By NBF News

For victims of Ibadan flood, Sacred Heart Primary School, on Akinyemi Road, Ring Road, in Ibadan South-West Local Government Area, is not the best of places to live. But they have no choice, having been expelled from the comfort of their homes by flood, which left on its trail tear and agony.

The predicament of the flood victims is understandable. Life in the Sacred Heart refugee camp is, at best, brutish and hell. In one of the six blocks of classrooms in the school, victims' mattresses and pillows litter everywhere. There are about 86 inmates in the camp by September 1, 2011 when Saturday Sun visited.

Some of the victims, especially men, have been going to their places of work from the camp, since, according to their wives, their Lebanese boss would not understand the situation and may get them sack if they fail to report for work.

Mrs. Funmilayo Adeyemi said she reported at the camp on Monday with her husband, 'but my husband has been going to work; he will come back in the evening because his biscuit factory managers will not listen to any excuses for not coming to work.' Many of the women at the camp said they are petty traders and all their goods have been swept away by the flood.

Coordinator of the camp, who is also one of the victims, Pastor Caleb Babatunde of Living Spring Chapel, Oluyole, said a truck load of food stuff that include rice, beans, garri, yam flour, blanket and other items were brought to the camp on Tuesday. He said government's response to the situation has been swift, adding that individuals and organisations have also been coming to donate items.

Saturday Sun gathered that health officials from the Ibadan South-West Local Government Area come around to attend to the victims.

Mrs. Rebecca Oluronke, matron at the camp, said victims with cases of moderate malaria and wounds sustained during the flood have been treated, while those with hypertension and hypotensive have also been treated.

'As result of shock and anxiety during the flood disaster, some of the victims have been confirmed to be suffering from hypertension and hypo-tensive, that is a severe case of hypertension. We have 50 cases of hypertension with about 10 cases of hypo-tensive,' she said.

Despite efforts being made to ensure that the flood victims feel at home at the camps, there are still tales of horror therein, as expressed by some of the inmates.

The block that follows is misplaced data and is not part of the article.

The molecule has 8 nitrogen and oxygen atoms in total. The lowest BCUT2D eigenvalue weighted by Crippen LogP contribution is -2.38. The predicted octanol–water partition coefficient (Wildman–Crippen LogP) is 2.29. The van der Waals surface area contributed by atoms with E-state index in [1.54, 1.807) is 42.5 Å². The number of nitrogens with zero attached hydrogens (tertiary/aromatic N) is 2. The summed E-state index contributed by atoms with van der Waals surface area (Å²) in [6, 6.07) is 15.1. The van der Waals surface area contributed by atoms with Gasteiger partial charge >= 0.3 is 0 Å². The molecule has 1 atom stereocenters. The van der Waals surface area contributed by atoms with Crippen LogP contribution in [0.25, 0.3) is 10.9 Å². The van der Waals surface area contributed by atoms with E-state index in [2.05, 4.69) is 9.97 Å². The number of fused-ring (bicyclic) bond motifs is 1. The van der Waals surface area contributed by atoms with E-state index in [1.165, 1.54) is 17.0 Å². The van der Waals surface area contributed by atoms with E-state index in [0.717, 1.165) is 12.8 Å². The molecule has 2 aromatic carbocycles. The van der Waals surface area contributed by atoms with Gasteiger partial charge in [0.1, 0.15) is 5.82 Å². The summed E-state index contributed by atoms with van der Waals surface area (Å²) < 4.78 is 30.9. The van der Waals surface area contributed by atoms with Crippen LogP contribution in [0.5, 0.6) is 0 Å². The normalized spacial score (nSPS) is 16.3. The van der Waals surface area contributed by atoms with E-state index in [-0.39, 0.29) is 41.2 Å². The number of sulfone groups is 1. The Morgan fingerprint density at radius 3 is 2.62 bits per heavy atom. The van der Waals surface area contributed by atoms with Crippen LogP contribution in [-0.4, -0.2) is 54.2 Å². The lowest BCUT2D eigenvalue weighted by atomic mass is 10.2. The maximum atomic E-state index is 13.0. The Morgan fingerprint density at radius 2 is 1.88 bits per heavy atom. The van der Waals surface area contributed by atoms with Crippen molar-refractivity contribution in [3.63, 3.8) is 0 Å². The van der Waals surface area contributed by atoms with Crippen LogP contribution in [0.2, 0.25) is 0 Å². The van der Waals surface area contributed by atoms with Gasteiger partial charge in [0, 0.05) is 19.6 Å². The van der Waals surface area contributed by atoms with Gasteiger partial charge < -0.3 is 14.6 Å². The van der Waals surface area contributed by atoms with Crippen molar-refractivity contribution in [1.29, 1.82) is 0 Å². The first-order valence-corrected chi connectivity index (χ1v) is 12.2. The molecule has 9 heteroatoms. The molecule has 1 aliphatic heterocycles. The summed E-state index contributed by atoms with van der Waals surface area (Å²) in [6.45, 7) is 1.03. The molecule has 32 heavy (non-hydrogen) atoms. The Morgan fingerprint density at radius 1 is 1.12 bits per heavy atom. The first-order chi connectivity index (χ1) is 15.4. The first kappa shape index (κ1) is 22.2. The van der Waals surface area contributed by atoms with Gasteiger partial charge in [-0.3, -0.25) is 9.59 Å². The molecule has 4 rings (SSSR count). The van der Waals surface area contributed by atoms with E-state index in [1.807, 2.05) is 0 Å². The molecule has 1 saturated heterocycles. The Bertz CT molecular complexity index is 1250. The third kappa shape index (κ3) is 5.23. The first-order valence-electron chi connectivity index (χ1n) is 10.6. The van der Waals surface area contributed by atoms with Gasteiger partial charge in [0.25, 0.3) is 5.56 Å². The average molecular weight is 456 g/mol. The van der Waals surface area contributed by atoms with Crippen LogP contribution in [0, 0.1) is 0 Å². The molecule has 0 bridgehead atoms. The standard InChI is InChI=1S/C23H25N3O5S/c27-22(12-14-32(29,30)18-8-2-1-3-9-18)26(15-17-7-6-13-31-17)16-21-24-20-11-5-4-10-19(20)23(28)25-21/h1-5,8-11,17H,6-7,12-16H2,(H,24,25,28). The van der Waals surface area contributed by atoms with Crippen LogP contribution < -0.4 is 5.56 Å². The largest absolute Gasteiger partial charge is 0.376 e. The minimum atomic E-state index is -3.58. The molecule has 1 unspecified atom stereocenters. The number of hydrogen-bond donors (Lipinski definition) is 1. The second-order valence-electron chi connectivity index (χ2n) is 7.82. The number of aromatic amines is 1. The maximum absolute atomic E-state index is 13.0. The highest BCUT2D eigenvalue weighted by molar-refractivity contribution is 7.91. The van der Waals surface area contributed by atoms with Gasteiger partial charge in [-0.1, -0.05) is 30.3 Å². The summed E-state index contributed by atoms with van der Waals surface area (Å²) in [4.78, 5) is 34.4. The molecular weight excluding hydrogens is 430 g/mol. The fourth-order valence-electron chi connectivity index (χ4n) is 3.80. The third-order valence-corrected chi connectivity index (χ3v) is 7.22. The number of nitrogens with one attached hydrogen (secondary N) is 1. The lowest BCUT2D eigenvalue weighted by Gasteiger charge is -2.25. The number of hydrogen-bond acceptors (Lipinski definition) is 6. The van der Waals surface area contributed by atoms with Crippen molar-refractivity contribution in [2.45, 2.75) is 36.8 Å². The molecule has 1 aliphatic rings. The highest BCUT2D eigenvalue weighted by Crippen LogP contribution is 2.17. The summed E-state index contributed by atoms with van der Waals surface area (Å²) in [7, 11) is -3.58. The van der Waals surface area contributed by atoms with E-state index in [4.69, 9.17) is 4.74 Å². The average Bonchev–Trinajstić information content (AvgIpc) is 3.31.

My husband carried me naked on his shoulder through the flood -Mrs. Adeyemi

One of the victims of the flood, Mrs. Funmi Adeyemi, said she was rescued from the raging flood naked.

According to her, 'what I remembered was that my husband suddenly carried me on his shoulder. He didn't even mind that I was naked. He tried to open the door but the force of the water pushed him back, but he still managed to break another entrance in our house. Even with his height, the water almost covered his head. I know it's by God grace that we escaped from the flood.'

Neighbours ran to my house thinking it was a safe haven - Mrs. Adesanya

For 55-years-old widow, Mrs. Stella Adesanya, also of Oke-Ayo, the thought of the water entering her house never crossed her mind. She was already helping some of her neighbours to move their property to her one room apartment when the unexpected happened.

'That was around 11pm; they had even resolved to sleep in my room but a few minutes later, the water entered my own room too; everything happened so fast.'

She was in the room with her four year old grand daughter, Kemi and some of her neighbours. The flood, according to her, suddenly overran the room and all the occupants were trapped. They were, however, lucky, as the door leading into the house was broken down from outside by youths in the area.

How I cheated death - Grandma
Madam Ruth Obembe, 102 year old great grand ma, also survived by the whiskers. She had come to Ibadan, from her base in Ayedun-Ekiti, in Ekiti State, for a church anniversary in her grand daughter's church and for a regular medical check up. Her daily routines, while in Ekiti are not many: wake up; take her birth by the assistance of her grand children, eat and of course sleep. The story, however, changed last weekend when the flood ravaged the city.

Madam Obembe was at the church, during a vigil, when the flood entered. Tomilola, her grand daughter, had to carry her on the back while they sail through the storming water after her son-in law broke the fence.

After the horrific experience, Obembe wants to return to her base.

I lost everything - Mrs. Smith
Mrs. Christiana Smith, from Akwa Ibom, had a terribly experience. She lost everything she had to the flood. Her shop, located near her house, at Oke-Ayo, as well as her home were swept away.

'Even my children credentials were not spared. I had to come here because nobody will accommodate me with five children,' she lamented.